Several departments at the University have collaborated to produce and
sponsor the following series of lectures, discussions, videos, musical performances and other activities. All events are free and open to the public unless otherwise noted. For more information, please visit www.uri.edu/mcc or call the Multicultural Center
Monday, Jan. 29
7 to 9:30 p.m. Interfaith Service.
Students from diverse religious communities will come together to share readings, stories, prayers, meditations, testimonies, songs, or dances from their respective sacred traditions to celebrate the life and work of Dr. King.
Co-sponsored by Anointed, Intervarsity Christian Fellowship, Office of the Chaplains, and the Multicultural Center. Multicultural Center, Hardge Forum, Room 101
Tuesday, Jan. 30
4 to 5:30 p.m. A Force More Powerful: A Century Of Nonviolent Conflict:”
A viewing and discussion of the film, “We Were Warriors,” One of a series of six documentaries describing the use of nonviolence and nonviolent social
movements. This film discusses the campaign to desegregate the downtown business district in Nashville, Tenn. during 1960 – an initiative regarded by Dr. Martin Luther King, Jr., as a model for the civil rights movement. Among the heroes of the Nashville campaign are: the Rev. James Lawson, Jr., Diane Nash, and Dr. Bernard Lafayette, Jr., now distinguished scholar-in-residence and director of the URI Center for Nonviolence and Peace Studies, and one of the great remaining leaders of the civil rights movement. Multicultural Center, Hardge Forum, Room 101
Wednesday, Jan. 31
Noon to 1:30 p.m. Unity Luncheon.
Keynote address by Swami Yogatmananda, minister, Vedanta Society of Rhode Island. Born in 1953 in India, Yogatmananda joined the monastic life at the Ramakrishna Order in 1976 and took his vows in 1986. After serving at Ramakrishna centers in India, he came to the United States in 2001 to serve as minister of the Vedanta Society. In addition to conducting Sunday services, he leads weekly study classes and organizes spiritual retreats. He also preaches regularly at the Vedanta Society of Massachusetts in Boston and lectures in India.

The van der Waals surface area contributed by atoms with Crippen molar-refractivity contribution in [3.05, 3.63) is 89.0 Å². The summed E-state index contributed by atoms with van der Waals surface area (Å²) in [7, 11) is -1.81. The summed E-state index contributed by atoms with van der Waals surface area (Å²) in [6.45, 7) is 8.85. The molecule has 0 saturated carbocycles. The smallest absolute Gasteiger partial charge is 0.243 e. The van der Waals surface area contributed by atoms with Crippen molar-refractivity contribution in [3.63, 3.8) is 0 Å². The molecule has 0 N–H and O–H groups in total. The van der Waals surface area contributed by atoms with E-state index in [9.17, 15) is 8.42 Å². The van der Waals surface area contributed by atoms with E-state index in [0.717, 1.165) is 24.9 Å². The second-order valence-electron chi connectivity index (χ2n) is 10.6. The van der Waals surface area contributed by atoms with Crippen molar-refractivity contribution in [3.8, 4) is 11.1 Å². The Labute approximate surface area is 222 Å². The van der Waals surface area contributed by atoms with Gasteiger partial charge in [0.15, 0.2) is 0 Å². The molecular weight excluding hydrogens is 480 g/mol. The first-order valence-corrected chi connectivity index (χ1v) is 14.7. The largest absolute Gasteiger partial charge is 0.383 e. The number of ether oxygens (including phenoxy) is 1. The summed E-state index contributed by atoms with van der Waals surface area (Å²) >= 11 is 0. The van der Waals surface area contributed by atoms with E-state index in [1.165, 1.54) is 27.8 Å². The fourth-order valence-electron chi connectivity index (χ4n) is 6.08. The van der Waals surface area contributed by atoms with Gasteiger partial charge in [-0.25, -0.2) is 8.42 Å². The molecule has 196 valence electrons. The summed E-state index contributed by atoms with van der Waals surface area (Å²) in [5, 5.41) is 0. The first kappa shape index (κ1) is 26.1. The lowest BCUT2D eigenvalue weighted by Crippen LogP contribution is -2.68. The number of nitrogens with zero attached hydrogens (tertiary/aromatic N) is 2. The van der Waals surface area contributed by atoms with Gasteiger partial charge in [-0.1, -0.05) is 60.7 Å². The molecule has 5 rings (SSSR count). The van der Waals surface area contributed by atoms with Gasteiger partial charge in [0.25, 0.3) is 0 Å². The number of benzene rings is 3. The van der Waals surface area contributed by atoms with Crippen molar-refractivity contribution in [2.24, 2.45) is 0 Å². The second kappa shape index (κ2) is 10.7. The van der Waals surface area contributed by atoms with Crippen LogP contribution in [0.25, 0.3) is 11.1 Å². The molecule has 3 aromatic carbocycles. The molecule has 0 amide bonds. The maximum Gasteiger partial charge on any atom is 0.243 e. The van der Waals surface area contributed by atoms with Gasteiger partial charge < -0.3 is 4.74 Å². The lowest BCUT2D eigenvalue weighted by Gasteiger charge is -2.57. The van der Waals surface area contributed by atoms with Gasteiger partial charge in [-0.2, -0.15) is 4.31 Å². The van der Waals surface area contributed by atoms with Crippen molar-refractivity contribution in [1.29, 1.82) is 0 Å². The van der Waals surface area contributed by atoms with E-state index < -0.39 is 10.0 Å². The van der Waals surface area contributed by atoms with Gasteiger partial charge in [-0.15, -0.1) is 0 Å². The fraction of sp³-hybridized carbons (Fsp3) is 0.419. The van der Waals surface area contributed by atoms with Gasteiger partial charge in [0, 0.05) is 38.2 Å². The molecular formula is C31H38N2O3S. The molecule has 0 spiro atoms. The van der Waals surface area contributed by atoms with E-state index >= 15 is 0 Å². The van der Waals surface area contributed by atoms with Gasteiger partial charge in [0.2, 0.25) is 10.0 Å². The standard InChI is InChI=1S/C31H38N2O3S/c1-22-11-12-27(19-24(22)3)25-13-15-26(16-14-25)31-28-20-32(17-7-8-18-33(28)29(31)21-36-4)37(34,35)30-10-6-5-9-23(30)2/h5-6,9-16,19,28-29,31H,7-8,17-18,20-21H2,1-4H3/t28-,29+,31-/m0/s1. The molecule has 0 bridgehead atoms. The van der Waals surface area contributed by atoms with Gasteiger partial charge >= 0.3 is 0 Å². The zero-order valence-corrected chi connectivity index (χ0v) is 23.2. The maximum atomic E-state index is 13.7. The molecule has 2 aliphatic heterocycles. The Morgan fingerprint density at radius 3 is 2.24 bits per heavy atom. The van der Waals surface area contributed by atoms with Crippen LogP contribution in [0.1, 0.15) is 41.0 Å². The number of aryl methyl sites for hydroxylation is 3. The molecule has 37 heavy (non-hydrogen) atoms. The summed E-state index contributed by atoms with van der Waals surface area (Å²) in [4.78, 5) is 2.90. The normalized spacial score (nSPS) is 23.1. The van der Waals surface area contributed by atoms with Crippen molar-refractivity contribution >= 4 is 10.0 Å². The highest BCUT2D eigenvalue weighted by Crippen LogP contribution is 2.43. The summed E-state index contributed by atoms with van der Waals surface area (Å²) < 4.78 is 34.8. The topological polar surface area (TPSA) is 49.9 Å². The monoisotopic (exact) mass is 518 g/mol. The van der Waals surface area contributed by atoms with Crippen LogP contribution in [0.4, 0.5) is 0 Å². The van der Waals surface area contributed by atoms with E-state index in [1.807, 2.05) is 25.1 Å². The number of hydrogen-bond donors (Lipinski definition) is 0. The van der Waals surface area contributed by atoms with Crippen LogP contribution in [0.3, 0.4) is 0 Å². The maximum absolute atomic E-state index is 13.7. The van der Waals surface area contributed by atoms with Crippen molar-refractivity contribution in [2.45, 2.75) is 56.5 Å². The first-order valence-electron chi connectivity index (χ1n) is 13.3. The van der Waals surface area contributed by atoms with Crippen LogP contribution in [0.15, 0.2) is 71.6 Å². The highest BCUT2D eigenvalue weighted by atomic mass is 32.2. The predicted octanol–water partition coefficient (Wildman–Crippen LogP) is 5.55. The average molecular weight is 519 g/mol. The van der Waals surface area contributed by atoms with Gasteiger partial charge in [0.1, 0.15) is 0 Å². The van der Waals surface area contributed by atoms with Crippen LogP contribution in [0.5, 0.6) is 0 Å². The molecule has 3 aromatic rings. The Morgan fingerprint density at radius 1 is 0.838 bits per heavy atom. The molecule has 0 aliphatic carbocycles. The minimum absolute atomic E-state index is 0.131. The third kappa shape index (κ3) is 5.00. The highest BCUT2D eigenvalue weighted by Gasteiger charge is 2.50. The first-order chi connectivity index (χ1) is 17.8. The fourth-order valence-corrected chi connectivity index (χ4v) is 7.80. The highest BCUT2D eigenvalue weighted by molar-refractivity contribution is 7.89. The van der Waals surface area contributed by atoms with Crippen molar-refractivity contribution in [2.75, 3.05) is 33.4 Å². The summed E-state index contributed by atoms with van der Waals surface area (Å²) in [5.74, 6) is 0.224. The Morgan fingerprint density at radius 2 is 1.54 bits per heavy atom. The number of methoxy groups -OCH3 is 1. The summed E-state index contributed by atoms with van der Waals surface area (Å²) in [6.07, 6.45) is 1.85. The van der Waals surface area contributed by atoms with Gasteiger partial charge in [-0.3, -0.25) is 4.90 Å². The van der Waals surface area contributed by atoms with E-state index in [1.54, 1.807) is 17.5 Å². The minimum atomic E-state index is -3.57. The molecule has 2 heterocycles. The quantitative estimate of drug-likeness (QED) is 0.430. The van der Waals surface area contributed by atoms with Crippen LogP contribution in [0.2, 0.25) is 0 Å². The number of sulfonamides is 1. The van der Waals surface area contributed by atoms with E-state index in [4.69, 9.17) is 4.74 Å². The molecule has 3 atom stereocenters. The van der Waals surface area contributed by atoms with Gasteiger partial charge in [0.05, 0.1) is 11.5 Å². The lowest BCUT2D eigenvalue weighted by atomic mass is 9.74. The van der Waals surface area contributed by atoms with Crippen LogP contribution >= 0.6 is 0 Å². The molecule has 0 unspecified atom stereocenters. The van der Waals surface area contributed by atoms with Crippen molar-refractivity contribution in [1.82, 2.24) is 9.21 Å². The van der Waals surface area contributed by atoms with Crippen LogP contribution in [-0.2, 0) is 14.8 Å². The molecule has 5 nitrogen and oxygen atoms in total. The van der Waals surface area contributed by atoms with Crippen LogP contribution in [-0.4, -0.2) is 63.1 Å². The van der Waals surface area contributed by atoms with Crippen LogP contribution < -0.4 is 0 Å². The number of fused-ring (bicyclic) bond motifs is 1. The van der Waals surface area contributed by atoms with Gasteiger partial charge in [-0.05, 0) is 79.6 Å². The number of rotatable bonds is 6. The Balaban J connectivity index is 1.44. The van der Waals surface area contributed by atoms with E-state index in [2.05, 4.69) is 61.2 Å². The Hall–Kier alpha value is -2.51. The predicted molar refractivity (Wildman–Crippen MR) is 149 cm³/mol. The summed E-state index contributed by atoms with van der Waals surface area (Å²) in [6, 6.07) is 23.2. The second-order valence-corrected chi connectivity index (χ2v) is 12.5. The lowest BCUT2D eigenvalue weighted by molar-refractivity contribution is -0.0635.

In addition, the University’s Fourth Annual MLK Peacemaker Award will be presented to a student, staff member, faculty, or a student organization whose goals and activities express their commitment to the pursuit of peace and nonviolence. Co-sponsored by the Office of the Chaplains, the Center for Nonviolence and Peace Studies, and the Multicultural Center. Multicultural Center, Hardge Forum, Room 101
Thursday, Feb. 1
Noon to 1 p.m. Civil Rights Songfest led by URI’s own Cognitive Dissidents.
An interactive workshop led by two URI faculty members, Communications Studies Professsor Steve Wood, and Psychology Professor Paul de Mesquita, on guitars. They will invite participants to learn the meaning of the civil rights movement by singing its songs. Co-sponsored by the URI Cognitive Dissidents, the Memorial Union and the Multicultural Center. Memorial Union, Main Lounge
4 to 5:45 p.m. Kingian Nonviolence Workshop.
Facilitated by Lt. Richard Tarlaian, formerly with the Providence Police
Department, and a certified trainer in Kingian Nonviolence. He is also a co-director of Camp Anytown, which provides summer recreational activities in a rural setting for economically disadvantaged city children. In addition, he is also a key staff member of Kids, Inc., an educational program for Providence children excluded from school for behavioral issues. Co-sponsored by the URI Center for Nonviolence and Peace Studies. Multicultural Center Hardge Forum, Room 101
The events are sponsored collaboratively by: the Multicultural Center, Division of Student Affairs, the Office of the Chaplains, the Center for Nonviolence and Peace Studies, the Memorial Union, the Cognitive Dissidents, Anointed, Intervarsity Christian Fellowship, the Department of Political Science, and the African and Afro-American Studies Program.